Word spread quickly in Preston. An outpouring of support came to the Briggs family from the community, and neighbors teamed together to create a lookout for the SUV and its license plate. The family of Mary, who still mostly lived in Preston, stayed starkly quiet by comparison. Neither Mother Briggs nor Samuel dared blame the family, for whom they had now known for many years, on their child’s horrendous and erratic behavior. The only message sent between the family of Daniel and the family of Mary during this period — the last message that would ever be exchanged between the two — was a call by Samuel to Mary’s sister, who asked her to please let them know if Mary had decided to come back home. The sister agreed.
But perhaps the most peculiar event that happened during this time was the candlelight vigil for Daniel Briggs, which occurred on the third day of Mary and Beau’s disappearance. The vigil contained many of Preston’s residents, and featured speeches from Samuel, Mother Briggs, and a few of Daniel’s friends. The vigil ended in a prayer. Not a prayer to God, but to The Great Watcher. You’d perhaps not understand this if you were not a resident of Preston, but it had been a relatively common occurrence since the town had been formed. The Prestonite version of the story is not quite the same as the natives’ vengeful revenant; rather, The Great Watcher serves as a distributor of justice, a finder of the lost, a spirit of making whole what had been shattered. Whenever there was a dog that had gone away from home, or a family member who was sick, or a bad storm which had caused some property damage, the citizens of Preston would pray to The Great Watcher for recompense. And usually, at least according to the tales, recompense would be given.
That night, people prayed for Daniel, and they prayed for his son Beau’s safe return. But perhaps more so — perhaps the prevailing idea in many’s minds, including that of Samuel and Mother Briggs — was that Mary receive the punishment she deserves for unjustly taking away a good family member and friend.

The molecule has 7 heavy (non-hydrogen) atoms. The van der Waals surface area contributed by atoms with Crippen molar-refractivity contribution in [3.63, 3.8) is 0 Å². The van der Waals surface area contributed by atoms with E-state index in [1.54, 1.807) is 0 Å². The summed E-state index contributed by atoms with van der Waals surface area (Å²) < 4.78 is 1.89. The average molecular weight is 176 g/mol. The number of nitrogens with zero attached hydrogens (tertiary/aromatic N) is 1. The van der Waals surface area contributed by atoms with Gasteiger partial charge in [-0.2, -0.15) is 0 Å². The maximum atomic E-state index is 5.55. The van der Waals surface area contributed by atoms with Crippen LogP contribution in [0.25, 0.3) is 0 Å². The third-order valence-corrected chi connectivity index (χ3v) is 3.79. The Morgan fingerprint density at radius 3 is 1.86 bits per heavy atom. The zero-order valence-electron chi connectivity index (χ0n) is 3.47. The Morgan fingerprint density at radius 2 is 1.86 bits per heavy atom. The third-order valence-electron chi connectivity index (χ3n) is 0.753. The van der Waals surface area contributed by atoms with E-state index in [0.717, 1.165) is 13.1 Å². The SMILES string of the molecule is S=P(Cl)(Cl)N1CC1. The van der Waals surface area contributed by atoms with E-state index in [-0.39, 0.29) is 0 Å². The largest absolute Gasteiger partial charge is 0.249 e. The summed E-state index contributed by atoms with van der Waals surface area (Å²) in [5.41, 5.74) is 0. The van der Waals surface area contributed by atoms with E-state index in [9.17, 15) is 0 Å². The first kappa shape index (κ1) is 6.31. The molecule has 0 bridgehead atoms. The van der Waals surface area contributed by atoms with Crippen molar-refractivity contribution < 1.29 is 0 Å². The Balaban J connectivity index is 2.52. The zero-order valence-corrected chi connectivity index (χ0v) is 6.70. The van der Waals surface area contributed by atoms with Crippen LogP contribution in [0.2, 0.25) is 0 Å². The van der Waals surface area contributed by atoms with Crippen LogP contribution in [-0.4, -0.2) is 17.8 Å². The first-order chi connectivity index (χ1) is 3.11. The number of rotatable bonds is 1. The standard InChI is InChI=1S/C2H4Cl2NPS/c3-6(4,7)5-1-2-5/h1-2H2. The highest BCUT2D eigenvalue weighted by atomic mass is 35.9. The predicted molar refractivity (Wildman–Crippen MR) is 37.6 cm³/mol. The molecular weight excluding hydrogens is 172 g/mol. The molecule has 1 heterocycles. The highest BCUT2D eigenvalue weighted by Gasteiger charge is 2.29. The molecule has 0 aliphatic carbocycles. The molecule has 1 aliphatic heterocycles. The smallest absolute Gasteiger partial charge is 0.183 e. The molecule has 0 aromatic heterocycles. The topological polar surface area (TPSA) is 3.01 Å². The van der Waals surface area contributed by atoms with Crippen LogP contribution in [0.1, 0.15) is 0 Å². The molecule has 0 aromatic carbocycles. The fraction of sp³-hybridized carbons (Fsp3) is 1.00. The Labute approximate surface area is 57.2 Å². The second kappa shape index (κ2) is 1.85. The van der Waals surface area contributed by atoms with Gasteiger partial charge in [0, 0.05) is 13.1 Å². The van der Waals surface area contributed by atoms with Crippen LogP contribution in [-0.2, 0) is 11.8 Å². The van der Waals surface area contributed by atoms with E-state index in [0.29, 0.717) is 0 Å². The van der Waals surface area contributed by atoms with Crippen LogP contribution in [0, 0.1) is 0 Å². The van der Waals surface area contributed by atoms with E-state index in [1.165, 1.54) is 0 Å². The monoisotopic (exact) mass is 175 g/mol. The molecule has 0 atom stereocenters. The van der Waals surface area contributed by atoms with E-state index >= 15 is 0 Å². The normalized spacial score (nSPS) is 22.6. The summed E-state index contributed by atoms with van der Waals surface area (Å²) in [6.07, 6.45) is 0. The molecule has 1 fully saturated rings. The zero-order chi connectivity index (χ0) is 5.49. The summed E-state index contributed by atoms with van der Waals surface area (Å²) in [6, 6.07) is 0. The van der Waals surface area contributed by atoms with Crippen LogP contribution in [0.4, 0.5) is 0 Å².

In unison, the townsfolk called out to the deep void. Approximately 36 hours later, something called back.
Samuel was the one the police had phoned first. They reported to him a crash that had occurred earlier that morning; a gray SUV had rammed itself through the bridge between the US-Canada border close to Preston, crashing into the lake below. As police arrived down unto the scene of the wreckage, they found that the license plate number matched that of Daniel and Mary’s car. Neither Mary nor Beau were found immediately on the scene.
For 13 hours that followed, Samuel, Mary, and a group of close friends and other concerned residents waited for any news from the Preston police. Those next 13 hours were the longest of any of their lives. Occasionally Samuel would slip away for a call, and Mother Briggs would get herself all worked up and think that they had found Beau alive. Then a couple of minutes later when Samuel came back in the room, she would stand up and ask him what happened. Samuel would say “It was nothing”. Mother Briggs would give a heavy sigh, one that everyone in the house could hear, before falling back down in the dining chair and twiddling her thumbs.
At the end of those 13 hours — around 10 o’clock that night — the sheriff of the town of Preston came knocking on the Briggs family door. He had news for Samuel and the mother that he felt was best said in person, and not over the phone.
Both Mary and Beau had been found. They were dead, and had been for hours, likely from the crash itself. In that time their bodies had floated out of the car, and landed on opposite ends of the lake’s shore.
When the sheriff finally told Mother Briggs that it was all over, that the boy was gone, she just sat at that dinner table and looked at him. She didn’t cry, but you could see the tears well in her eyes and shine off her iris like opals, with the whites around turning red. But nothing happened. She closed her eyes, and looked down at the table. “Alright, then,” she spoke. “That’s it, then.”
Some use the Mary Briggs case as an example of why The Great Watcher does not exist. They use it to explain that there is no higher moral justice keeping the structure of our lives intact. But I dare to disagree. I believe the Mary Briggs case is an example of The Great Watcher in action, doling out punishment not towards Mary, but towards the rest of us for allowing it all to happen.
The Old Testament taught us that God takes sacrifices. Perhaps he still does.